am glad. one of your readers has raised this question of hymns. The apparent apathy and indifference regarding the congregational rendering of the Liturgy is had enough, but 1 sometimes think that our use and singing of hymns is worse still.
Although }here are over 500 hymns in the Westminster Hymnal I doubt if more than 20 are known to the average Catholic, whilst thc appalling lack of variety of hymns sung at the.evening service is no encouragement towards inducing our people to attend the evening devotions, and strangely enough, the majority of our priests seem quitecontent at the very small proportion of people who do so.
Many of our beautiful old sequences and hymns are sung in the vernacular by our Protestant friends at the appropriate times, one of the most popular being All Glory, Laud and Honour on Palm Sunday, but I have never heard it sung congregationally al any evening service, or of course, at the Palm Sunday Mass, in our own churches.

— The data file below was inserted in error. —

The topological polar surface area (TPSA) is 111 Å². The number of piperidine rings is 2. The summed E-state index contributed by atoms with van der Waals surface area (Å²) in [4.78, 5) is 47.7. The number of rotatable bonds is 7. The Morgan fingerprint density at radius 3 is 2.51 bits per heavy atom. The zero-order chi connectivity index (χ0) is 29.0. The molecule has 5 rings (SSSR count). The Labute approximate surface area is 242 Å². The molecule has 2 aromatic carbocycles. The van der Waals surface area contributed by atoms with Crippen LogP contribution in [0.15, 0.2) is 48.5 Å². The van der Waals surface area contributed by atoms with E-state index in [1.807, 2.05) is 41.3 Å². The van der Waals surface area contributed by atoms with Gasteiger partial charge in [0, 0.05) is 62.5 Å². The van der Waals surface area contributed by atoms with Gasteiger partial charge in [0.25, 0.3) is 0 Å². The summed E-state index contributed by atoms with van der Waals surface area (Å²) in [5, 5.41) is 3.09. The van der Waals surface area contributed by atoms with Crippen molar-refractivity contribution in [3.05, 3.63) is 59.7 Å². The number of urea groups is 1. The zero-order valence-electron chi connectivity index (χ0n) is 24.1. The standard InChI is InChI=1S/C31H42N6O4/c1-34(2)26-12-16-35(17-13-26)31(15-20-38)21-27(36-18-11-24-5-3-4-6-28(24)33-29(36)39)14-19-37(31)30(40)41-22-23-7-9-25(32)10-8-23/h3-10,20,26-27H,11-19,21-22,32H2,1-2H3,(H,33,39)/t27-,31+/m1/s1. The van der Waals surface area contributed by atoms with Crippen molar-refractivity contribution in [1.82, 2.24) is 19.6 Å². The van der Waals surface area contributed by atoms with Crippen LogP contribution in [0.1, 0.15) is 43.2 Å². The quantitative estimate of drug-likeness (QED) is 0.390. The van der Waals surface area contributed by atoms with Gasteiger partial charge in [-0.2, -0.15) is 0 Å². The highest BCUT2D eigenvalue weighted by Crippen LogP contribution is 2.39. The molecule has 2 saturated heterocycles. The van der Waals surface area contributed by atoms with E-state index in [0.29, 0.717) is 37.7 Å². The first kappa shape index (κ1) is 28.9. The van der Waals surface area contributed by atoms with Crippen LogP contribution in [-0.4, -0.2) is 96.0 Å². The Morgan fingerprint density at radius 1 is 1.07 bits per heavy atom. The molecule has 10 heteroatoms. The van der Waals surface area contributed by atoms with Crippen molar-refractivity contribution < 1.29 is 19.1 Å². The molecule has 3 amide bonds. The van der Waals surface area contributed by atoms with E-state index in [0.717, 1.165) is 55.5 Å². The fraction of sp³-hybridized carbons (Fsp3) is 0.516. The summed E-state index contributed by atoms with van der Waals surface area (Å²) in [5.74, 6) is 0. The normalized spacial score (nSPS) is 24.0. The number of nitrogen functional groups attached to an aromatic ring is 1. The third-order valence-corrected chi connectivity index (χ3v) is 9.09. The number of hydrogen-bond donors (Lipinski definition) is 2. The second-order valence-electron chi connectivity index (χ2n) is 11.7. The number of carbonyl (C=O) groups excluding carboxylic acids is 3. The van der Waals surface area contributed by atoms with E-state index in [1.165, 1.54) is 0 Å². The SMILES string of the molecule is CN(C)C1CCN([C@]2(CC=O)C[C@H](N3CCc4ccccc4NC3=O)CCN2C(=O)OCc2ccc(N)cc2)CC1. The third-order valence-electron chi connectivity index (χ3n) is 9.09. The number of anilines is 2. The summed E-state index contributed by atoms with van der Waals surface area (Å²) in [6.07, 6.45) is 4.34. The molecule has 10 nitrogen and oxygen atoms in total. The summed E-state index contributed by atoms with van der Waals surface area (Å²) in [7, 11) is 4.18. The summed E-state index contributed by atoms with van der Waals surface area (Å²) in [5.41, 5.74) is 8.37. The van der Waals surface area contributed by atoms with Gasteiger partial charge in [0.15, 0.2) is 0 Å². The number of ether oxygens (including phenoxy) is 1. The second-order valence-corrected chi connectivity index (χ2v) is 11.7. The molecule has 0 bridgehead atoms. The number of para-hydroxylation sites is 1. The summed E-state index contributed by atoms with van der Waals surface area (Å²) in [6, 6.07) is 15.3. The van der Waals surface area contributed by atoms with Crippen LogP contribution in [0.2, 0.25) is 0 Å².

Might it not be possible for the Bishop of each diocese to appoint an expert director of music and singing, or a small committee, whose special job would be to tour the churches and train congregations in the right way to render the Liturgy and hymns? What an enormous amount of good might be done if only we had such men as Sir Wa!ford Davies to help us. It is a sheer delight to listen to his broadcasts of church music and singing. And what a blessing it would be to those of our parish priests who find themselves unable to undertake the arduous task of teaching the congregation to sing!
I believe the statement made in the Catholic; Press some time ago to be quite true, namely that, " The day that sees the proper rendering of the Liturgy by the people, will also see the conversion of England.
29, Maidstone Avenue, Romford, Essex.